“when we honestly ask ourselves which person in our lives mean the most to us, we often find that it is those who, instead of giving advice, solutions, or cures, have chosen rather to share our pain and touch our wounds with a warm and tender hand. the friend who can be silent with us in a moment of despair or confusion, who can stay with us in an hour of grief and bereavement, who can tolerate not knowing, not curing, not healing and face with us the reality of our powerlessness, that is a friend who cares.” – henri nouwen
this month’s synchroblog is centered on pain & how to love & care for others who are in pain. i laughed this morning because today’s my birthday and it’s a little ironic that somehow even on this day i ended up talking about pain! there’s an awful lot of grief & loss & hard stuff in this world and for some reason it feels like it keeps ramping up. so many hard things every direction. what is our responsibility in it? what should we say or not say? what helps & what hurts?
in our human DNA is a deep desire to avoid pain, either in our own life or in the lives of others.
it’s hard to hurt. and it’s hard to be around other people who are hurting.
at the refuge, our little faith community, there’s a high degree of pain. but i always tell everyone that really, we are no different from almost any other church or group (except that others might have health insurance & live in bigger houses). we just have a culture of raw honesty, where what’s on the inside is freer to come out on the outside. we are trying to be people who welcome pain to the table instead of run from it. most humans share many of the same troubles & woes, but many don’t have a safe place to express it out loud.
pain and struggle often create shame. i remember when i first started sharing more of my real story; every part of me wanted to run for the hills, move away, do anything i could to not have to live with relationships where all my stuff was out on the table, exposed.
i’m always learning, too, but here are a few ideas that seem to help in the midst of pain:
1. less words, more presence. i have a theory that we often have an unconscious hope that if we could say the right words in the exact right way, it would radically help another person. most people aren’t one sentence away from feeling better when they are in pain. presence seems to matter more than words. long-haul-ness goes the furthest for those in pain. many people are eager to help and support at the beginning of pain eruptions, but over time many people drop off and quit wondering how we’re doing. safe people don’t do drive-by pain relief. they are in it for the long haul, which i keep realizing is sometimes the hardest thing of all.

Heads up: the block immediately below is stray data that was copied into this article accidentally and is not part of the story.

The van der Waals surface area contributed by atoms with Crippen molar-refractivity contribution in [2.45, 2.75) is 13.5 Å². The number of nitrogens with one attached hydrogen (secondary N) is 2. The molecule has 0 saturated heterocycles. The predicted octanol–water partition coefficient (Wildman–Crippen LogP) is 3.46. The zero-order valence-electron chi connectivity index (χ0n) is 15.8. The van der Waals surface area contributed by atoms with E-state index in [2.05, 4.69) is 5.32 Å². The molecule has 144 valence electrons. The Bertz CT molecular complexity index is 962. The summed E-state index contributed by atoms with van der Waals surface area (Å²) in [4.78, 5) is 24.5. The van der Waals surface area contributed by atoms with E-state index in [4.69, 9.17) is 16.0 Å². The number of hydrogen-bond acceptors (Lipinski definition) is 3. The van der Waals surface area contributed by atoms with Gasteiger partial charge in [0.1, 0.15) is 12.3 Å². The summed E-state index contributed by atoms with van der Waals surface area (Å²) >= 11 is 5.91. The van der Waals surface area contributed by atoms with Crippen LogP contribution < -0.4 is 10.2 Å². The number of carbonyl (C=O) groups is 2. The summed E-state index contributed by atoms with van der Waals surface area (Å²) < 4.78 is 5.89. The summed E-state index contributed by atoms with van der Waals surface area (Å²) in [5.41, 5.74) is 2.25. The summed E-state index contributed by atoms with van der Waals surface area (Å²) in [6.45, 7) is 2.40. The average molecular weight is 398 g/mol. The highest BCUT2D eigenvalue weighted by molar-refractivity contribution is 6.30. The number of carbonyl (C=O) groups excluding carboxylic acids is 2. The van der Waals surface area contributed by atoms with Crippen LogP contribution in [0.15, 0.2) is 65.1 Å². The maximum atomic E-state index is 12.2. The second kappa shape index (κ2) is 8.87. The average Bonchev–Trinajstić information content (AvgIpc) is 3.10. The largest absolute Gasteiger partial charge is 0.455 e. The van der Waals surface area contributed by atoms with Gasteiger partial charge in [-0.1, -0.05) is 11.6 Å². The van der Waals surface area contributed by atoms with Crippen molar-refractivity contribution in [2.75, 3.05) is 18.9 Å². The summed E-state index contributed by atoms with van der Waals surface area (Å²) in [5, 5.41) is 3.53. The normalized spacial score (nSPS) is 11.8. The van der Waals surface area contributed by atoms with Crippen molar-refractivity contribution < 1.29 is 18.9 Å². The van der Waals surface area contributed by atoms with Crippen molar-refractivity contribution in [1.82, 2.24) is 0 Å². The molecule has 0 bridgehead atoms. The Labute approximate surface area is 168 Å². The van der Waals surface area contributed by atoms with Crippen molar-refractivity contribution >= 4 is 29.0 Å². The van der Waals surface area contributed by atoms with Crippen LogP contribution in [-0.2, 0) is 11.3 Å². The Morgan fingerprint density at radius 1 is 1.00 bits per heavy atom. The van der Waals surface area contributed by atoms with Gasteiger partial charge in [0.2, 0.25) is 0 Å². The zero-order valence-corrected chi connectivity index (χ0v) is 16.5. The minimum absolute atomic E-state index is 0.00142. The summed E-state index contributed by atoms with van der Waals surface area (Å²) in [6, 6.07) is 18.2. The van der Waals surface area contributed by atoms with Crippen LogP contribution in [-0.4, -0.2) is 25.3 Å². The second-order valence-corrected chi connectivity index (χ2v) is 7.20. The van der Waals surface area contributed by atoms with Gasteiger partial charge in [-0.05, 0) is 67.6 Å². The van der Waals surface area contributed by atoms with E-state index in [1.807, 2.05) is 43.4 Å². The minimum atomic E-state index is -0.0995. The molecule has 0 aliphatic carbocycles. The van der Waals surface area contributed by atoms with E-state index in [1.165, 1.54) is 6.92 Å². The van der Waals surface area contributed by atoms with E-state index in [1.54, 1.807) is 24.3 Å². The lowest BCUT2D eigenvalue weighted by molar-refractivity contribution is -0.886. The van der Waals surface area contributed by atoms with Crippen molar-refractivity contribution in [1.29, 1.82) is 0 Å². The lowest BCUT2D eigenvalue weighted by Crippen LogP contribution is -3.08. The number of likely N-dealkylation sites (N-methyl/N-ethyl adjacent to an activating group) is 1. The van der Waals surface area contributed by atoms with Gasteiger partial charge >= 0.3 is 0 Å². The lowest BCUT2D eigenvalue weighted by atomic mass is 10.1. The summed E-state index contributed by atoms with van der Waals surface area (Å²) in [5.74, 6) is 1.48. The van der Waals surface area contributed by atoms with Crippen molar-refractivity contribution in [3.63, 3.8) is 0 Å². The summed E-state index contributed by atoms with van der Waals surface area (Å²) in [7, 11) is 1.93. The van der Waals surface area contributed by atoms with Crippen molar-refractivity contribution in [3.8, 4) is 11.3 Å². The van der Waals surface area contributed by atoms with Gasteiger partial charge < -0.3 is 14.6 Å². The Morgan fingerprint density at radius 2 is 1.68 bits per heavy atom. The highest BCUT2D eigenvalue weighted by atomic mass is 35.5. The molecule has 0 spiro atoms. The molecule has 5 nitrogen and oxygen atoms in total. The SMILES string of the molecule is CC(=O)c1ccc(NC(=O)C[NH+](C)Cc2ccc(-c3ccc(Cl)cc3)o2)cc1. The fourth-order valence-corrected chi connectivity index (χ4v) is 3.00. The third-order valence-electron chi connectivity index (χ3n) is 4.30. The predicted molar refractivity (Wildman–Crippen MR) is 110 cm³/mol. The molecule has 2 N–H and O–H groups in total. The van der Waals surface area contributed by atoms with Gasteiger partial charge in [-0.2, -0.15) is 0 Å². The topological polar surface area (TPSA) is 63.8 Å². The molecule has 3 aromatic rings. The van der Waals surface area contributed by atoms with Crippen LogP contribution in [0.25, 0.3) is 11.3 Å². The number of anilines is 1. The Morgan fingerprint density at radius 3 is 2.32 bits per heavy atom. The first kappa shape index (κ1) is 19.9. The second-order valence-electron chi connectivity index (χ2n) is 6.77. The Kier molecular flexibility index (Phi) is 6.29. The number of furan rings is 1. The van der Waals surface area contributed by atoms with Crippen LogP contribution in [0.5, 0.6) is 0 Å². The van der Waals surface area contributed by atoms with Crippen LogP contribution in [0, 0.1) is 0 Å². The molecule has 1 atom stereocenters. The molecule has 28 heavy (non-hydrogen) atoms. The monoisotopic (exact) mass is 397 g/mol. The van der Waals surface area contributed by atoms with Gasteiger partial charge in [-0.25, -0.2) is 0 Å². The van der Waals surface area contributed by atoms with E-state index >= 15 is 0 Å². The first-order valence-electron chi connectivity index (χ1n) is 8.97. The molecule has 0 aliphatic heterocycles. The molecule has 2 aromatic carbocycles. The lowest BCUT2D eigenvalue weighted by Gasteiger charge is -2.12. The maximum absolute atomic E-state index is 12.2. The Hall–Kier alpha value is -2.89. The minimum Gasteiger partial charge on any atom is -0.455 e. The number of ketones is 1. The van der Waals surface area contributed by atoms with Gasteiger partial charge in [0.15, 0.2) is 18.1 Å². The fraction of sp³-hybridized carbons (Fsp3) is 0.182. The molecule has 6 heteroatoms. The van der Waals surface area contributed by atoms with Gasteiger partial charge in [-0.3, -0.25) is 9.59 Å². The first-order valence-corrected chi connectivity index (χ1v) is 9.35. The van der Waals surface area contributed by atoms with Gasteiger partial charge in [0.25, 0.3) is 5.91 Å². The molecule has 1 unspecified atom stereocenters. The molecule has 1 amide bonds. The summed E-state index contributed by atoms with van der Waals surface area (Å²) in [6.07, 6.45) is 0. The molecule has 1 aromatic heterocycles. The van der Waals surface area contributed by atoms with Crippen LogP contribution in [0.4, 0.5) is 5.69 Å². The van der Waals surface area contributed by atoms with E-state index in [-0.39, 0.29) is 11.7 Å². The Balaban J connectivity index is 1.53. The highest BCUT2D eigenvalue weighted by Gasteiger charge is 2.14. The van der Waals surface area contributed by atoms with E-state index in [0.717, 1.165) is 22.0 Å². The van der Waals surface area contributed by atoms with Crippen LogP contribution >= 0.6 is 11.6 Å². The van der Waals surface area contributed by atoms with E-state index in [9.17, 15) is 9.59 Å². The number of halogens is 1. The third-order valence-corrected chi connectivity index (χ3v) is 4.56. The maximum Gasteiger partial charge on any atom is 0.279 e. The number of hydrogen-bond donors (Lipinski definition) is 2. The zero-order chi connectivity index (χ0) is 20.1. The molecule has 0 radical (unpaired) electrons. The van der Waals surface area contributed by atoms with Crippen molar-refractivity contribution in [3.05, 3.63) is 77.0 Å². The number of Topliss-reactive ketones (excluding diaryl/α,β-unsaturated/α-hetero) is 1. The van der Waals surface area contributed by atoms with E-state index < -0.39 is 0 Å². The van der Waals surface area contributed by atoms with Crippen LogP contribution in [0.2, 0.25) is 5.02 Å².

2. less statements, more questions. along with the one-sentence-away-from-changing-everything theory, it’s a natural default to talk instead of listen. i don’t mean interrogation (although i can be guilty of asking too many hard questions in one sitting, ha ha), but questions usually save us from advice giving and fixing. they help people process out loud and take a lot of pressure off us coming up with the right words that can’t be found anyway.
3. less anxiety, more trust. pain creates so much anxiety in us. this is why when people are hurting, we have an instinct to “fix it” or do-something-anything that will help the hurting person feel better in that moment. i feel it all the time. it’s a weird innate control thing and in so many ways, it’s about us playing God and taking on more responsibility than we need to. it’s why i have a love-hate thing with 12 step groups. i love that there’s no cross-talk, advice giving and fixing, but inside i sometimes feel a little crazy that we just thank people for sharing and go on to the next person. however, it models something we need to learn–we can’t fix anyone else. the best thing we can do is listen, honor the pain ,and trust the long healing path.
4. less perfection, more grace. relational dynamics like hanging-in-the-thick-of-pain-with-people is not formulaic. we will screw it up, we will say lame things, we will fail people. recently i gave unsolicited advice to a hurting friend. yikes, as soon as the words tumbled out of my mouth, i knew they would hurt instead of help. i was reminded, yet again, how we need grace as friends, as leaders, as people. we’re imperfect people trying to stay present in hard places; we won’t be able to master every moment. this is messy and sometimes we will have to apologize & ask for grace (and give it to our friends), too.
maybe the best thing we can do to hold the space for others’ pain is to learn to hold the space for ours. if we are people who push our own pain away, we usually will do the same for others. if we are hard on ourselves for feeling certain feelings, we will usually be hard on others, too. i love what the apostle paul says in 2 corinthians 1:3-4, that we comfort others with the comfort we ourselves have received from God. it’s why i don’t think most people need another Bible study or church service; there are plenty of those.
we need places to practice getting in touch with our story.
i’m going to quote henri nouwen twice in one post because it’s a great reminder: “the christian leader of the future is called to be completely irrelevant and to stand in this world with nothing to offer but his or her own vulnerable self.”
yeah, our biggest strength is our weakness, our pain.
in the end, that’s all we’ve got.
other bloggers writing about pain this month:
- Comforting those who Hurt – K. W. Leslie
- Unto the Least of These – J. Stahl
- Like a Motherless Child – Carol Kuniholm
- Exploding Bridges and How to Help People – Phil Lancaster
- The Ministry of Presence – Glenn Hager
- The Problem of Pain – Chris Jefferies
- How to Be with Those in Pain – David Derbyshire
- When Sorry Seems to b the Hardest Word – Doreen A Mannion
- Mourning with those who Mourn – Jeremy Myers
- What He Told The Home Crowd – Tim Nichols